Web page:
Two airlines which at first glance bear nothing in common reported financial results last week that should give pause for thought to Airbus and Boeing.
At one extreme strode bold, expansive, luxurious, full-service Emirates. Full-year to end-March revenue leapt more than a quarter to Dh51.3 billion ($14 billion), outstripping rising costs - including fuel - to lift profit by 42% to Dh4.72 billion. Emirates added eight Airbus A380s during the period and has 214 aircraft on order, including 75 A380s.
A different story came out of EasyJet: still cheap and orange, but increasingly less cheerful. Revenue for its first half was up 8% to £1.27 billion ($2.1 billion), but fuel costs and taxes doubled losses to £153 million.
No surprise, Stelios Haji-Ioannou - founder, largest shareholder and a persistent critic of the management - was less than thrilled. But he did offer some praise to the board for having "recognised that by not growing the fleet size beyond the current levels of just over 200 aircraft, the company will make more money than by buying more aircraft". Now, he says, sweat the assets.
These carriers follow different but equally compelling business models: EasyJet is the model low-cost carrier, Emirates leverages Dubai's gifted geographic location as the ultimate long-haul hub. Why, then, does growth mean profit for Emirates but not for EasyJet?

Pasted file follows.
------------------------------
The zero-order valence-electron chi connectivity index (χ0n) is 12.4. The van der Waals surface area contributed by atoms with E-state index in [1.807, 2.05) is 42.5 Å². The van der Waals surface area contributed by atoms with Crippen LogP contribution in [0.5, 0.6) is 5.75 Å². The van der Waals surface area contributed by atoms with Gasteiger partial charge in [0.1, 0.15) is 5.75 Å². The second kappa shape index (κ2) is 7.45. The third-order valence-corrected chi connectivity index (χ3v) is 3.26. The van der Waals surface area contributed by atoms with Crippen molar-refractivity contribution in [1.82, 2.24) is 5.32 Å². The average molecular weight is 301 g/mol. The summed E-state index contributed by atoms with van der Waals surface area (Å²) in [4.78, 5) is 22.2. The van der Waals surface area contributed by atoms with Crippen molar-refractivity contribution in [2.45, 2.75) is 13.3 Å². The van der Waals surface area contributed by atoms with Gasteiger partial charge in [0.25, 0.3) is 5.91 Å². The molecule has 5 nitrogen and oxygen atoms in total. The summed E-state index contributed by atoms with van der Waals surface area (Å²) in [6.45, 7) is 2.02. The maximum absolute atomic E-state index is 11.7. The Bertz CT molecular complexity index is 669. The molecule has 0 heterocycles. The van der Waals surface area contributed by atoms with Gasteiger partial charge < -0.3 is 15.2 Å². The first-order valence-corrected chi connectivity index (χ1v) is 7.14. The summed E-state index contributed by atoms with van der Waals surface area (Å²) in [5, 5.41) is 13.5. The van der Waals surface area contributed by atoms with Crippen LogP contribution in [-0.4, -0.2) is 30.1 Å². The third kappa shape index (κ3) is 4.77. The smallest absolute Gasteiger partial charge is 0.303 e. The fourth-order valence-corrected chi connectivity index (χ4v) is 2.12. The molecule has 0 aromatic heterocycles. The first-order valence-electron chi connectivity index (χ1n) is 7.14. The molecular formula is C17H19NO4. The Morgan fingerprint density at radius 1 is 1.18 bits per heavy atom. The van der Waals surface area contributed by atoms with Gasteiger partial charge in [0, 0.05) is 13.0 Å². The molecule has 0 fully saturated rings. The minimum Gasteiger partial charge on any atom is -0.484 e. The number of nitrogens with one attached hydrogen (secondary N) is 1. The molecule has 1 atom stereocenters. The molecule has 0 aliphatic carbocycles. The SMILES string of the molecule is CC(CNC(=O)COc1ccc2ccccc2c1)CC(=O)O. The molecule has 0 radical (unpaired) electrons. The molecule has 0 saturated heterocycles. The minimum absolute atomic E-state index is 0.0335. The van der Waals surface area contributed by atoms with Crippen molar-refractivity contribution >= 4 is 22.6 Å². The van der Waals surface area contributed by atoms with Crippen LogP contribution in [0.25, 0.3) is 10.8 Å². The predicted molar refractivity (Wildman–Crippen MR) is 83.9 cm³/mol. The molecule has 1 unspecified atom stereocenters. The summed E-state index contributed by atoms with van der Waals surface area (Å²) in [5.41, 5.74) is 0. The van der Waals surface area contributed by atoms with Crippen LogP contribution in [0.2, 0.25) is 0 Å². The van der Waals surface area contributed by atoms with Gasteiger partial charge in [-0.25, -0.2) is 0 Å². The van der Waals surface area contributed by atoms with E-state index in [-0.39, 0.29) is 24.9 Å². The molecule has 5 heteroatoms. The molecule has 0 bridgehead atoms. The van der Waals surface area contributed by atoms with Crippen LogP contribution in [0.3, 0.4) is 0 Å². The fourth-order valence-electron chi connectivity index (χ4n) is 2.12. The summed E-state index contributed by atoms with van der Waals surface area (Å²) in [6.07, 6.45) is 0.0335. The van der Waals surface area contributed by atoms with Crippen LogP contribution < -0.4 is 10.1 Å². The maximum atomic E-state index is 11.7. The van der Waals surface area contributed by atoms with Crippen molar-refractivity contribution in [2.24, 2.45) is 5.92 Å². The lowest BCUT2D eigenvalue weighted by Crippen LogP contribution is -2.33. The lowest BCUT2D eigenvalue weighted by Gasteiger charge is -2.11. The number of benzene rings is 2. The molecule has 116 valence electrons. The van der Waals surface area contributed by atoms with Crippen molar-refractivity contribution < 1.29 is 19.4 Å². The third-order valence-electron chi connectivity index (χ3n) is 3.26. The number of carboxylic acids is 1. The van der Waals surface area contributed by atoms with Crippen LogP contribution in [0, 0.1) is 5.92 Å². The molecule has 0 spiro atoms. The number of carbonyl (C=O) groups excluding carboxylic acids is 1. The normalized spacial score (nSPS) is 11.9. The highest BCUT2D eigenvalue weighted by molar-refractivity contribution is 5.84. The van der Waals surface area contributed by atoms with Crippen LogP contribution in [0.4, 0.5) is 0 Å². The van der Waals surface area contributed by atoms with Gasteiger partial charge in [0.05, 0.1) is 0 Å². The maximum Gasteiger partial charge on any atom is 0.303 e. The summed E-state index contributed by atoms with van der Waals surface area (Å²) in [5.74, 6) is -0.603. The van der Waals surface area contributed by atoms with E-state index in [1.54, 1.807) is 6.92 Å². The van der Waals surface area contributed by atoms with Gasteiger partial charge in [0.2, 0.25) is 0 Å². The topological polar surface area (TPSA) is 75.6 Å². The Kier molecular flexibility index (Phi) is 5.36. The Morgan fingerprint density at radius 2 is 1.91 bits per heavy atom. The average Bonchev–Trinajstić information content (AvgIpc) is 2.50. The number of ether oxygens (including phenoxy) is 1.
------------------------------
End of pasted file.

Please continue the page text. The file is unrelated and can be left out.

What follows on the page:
The answer may be one that should keep Seattle and Toulouse awake at night. EasyJet is losing money operating Airbus A319s, A320s and a few Boeing 737s. Emirates is cleaning up with A330s, A340s, A380s and 777s.
More to the point, Emirates runs bigger aircraft. The economics are easy; any aircraft costs a lot, but a bigger one costs only marginally more, so its per-seat costs are lower, especially as fuel costs rise.
This effect explains why it costs a fortune to fly on a business jet, why 50- to 70-seat regional jets are a dying breed, why Bombardier is going beyond its sub-100-seat market to develop the 100- to 149-seat CSeries and why low-cost Southwest says it can't wait until 2020 to replace its 122-seat 737-500s and 137-seat 737-300s.
And, it raises questions about Airbus's decision to redevelop the 150-seat class A320 as the A320neo, featuring a new generation of more-efficient engines.
Boeing may take on the more difficult task of re-engining its 737 to keep up. But don't be too surprised if the airframer instead opts for an all-new aircraft seating about 180 - near the top of the 145- to 185-seat range it calls the "heart of the market".